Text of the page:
Best of all, since this machine makes both espresso and regular mug-sized coffee, we can get rid of the Keurig and free up some counter space for another appliance.
Timing is everything, and the year our daughter was born, the Los Angeles real estate market was in a slump. It was the first time in my adult life that home prices had actually gone DOWN…
…and we took advantage of that by purchasing a bank-owned home whose previous owners had defaulted. The bank had made it move-in ready, with fresh paint and new carpets everywhere.
I remember thinking the house was perfect for our young family, and the only thing I wanted to change were the ugly bathrooms, which are small, featured 50-year-old formica sinks and counters, linoleum floors, and very little storage space.
That was 23 years ago. We never got around to doing anything about the bathrooms. Until this month.
The Sad Truth About Home Ownership
Let’s just say that during all those years I was lamenting on how tough it is to afford a house in Southern California, I never appreciated how tough it is to pay for the upkeep on one.
I now understand that homeownership is just a series of improvement projects that have to be taken one at a time, as your budget allows.
And the sad truth is – we often made hard choices that delayed home improvements until they were absolutely necessary. My husband’s family lives in the UK. Money that could have been plowed back into home improvements was instead used to visit my daughter’s grandparents.
I don’t regret that choice for a nano-second. My daughter is close to her grandparents and aunts and uncles and cousins on both sides of the Atlantic. I call that a success – even if I’m ashamed to let anyone see where I live.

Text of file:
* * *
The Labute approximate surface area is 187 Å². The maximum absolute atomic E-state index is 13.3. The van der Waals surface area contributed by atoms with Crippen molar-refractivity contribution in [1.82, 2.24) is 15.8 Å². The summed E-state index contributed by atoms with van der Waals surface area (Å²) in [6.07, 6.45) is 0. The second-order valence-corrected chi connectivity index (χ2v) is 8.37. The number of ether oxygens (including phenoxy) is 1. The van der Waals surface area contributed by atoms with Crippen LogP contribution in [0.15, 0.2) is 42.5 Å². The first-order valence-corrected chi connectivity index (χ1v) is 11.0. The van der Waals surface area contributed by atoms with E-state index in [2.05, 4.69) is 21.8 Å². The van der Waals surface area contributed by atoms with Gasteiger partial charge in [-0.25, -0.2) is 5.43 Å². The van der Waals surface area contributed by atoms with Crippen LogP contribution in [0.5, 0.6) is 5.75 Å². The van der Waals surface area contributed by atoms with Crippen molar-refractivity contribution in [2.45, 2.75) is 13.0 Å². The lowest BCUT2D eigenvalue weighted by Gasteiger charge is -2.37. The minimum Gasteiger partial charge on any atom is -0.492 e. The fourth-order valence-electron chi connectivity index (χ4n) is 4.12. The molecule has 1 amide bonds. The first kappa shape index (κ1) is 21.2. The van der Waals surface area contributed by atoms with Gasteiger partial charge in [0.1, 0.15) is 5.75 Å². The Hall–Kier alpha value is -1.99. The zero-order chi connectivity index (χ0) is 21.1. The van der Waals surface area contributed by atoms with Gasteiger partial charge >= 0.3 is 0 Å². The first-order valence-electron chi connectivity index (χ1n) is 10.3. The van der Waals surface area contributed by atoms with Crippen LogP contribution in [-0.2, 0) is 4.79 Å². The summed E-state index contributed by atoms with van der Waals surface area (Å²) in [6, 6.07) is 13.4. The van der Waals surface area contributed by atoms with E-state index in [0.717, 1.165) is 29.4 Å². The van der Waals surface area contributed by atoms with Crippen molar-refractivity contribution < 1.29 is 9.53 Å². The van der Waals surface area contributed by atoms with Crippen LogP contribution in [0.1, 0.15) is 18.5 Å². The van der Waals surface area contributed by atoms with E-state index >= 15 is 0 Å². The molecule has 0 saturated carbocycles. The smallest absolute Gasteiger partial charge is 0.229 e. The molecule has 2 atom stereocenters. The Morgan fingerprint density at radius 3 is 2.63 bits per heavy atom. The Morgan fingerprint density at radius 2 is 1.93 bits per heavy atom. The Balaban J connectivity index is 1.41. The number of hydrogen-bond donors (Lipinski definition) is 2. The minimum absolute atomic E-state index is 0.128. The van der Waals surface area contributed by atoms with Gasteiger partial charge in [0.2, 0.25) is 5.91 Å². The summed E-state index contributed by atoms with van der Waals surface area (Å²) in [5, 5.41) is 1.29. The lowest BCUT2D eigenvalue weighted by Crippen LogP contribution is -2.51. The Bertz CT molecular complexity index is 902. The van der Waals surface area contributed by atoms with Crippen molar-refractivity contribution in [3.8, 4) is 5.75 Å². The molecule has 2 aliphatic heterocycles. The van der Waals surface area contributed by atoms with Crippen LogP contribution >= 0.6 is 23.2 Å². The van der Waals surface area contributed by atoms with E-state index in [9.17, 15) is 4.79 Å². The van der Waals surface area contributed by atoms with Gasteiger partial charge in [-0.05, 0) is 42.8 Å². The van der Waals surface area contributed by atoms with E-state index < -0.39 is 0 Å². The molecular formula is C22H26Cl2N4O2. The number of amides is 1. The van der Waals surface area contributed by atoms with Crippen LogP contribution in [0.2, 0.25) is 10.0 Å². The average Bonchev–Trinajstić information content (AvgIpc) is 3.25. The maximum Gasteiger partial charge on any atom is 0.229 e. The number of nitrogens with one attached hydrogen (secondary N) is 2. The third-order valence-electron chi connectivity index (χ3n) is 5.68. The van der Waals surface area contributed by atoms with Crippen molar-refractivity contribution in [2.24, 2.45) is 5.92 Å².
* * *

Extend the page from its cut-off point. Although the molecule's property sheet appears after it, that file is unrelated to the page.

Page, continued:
The Dreaded Ugly Bathroom
Several years ago, the shower in our master bathroom sprung a leak. The easiest way to deal with it was to simply stop using it. The shower in the guest bathroom tub works just fine.
A couple of years later, the toilet in the master bathroom broke, too. And then the plumbing in the sinks. The master bathroom became the place where we kept the cat box, and he was perfectly happy to have that space to himself.
This was not as hard as it sounds – especially after our daughter moved away, there were just the two of us. The only person who ever complained about it was my sister, who decided that a house with so many plumbing issues needed a second working toilet.
At one point, we did look into replacing all the broken bits and bringing the bathroom up to date.
We figured the project would cost about $10K.
The estimate came in at twice that amount.
For one thing, the entire room needed to be taken down to the studs. The space is small and the built-in vanity was about 5″ narrower than the prefab units on the market, and non-standard sizes cost more. New construction means bringing plumbing and electrical up to current building codes.
Half the cost of the estimate was for the demolition, so my husband vowed to do it himself. But he works long hours during the week, and when the weekend comes, all we want to do is relax. (This is one of those hard choices I mentioned earlier).
Before we knew it, another five years had passed.
Biting the Bullet
A couple of months ago, we came to the conclusion that we were never going to do the demo on the bathroom ourselves. We called a half a dozen contractors with 5-star ratings on Yelp and invited them in to bid on our bathroom project.
We had a rapport with one of them who gave us a quote we could live with. I spent the next several weeks obsessed with shopping for the components of a new, working, modern bathroom. Demolition commenced on July 8, and this last Saturday, we took our first shower in our new space.
I won’t show you pictures of the mess it was before (I was too ashamed to keep the evidence). And I’ll save the messy details of our renovation for a future post. But I’m here to announce that our ugly master bathroom is downright beautiful now:
We still have one more ugly bathroom to renovate, and I can’t wait. Hopefully, this time around, we’ll have the resources get it done sooner rather than later.
Is there a better summer cocktail than a classic margarita? The combination of citrus, ice, and tequila is super refreshing on hot summer days (and nights).